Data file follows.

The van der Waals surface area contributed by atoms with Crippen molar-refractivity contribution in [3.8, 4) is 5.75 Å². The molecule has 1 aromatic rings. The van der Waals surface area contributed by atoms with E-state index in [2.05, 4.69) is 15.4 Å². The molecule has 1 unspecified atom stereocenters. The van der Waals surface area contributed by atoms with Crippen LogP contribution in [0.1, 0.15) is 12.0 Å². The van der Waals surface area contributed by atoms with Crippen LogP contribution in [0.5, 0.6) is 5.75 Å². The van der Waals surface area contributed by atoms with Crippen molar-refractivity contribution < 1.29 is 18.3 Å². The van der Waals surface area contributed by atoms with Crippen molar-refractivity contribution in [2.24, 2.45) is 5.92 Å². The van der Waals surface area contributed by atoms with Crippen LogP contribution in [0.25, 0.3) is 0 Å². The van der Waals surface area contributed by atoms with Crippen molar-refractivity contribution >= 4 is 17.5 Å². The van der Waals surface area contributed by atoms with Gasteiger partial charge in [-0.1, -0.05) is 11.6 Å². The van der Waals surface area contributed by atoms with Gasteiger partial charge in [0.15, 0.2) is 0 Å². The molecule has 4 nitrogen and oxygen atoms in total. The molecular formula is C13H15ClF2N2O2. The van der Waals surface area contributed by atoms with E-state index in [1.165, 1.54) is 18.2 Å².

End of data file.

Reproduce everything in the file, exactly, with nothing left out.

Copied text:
The van der Waals surface area contributed by atoms with Crippen molar-refractivity contribution in [3.8, 4) is 5.75 Å². The molecule has 1 aromatic rings. The van der Waals surface area contributed by atoms with E-state index in [2.05, 4.69) is 15.4 Å². The molecule has 1 unspecified atom stereocenters. The van der Waals surface area contributed by atoms with Crippen LogP contribution in [0.1, 0.15) is 12.0 Å². The van der Waals surface area contributed by atoms with Crippen LogP contribution in [0.5, 0.6) is 5.75 Å². The van der Waals surface area contributed by atoms with Crippen molar-refractivity contribution < 1.29 is 18.3 Å². The van der Waals surface area contributed by atoms with Crippen molar-refractivity contribution in [2.24, 2.45) is 5.92 Å². The van der Waals surface area contributed by atoms with Crippen LogP contribution in [0.25, 0.3) is 0 Å². The van der Waals surface area contributed by atoms with Crippen molar-refractivity contribution >= 4 is 17.5 Å². The van der Waals surface area contributed by atoms with Gasteiger partial charge in [-0.1, -0.05) is 11.6 Å². The van der Waals surface area contributed by atoms with Gasteiger partial charge in [0.15, 0.2) is 0 Å². The molecule has 4 nitrogen and oxygen atoms in total. The molecular formula is C13H15ClF2N2O2. The van der Waals surface area contributed by atoms with E-state index in [1.165, 1.54) is 18.2 Å².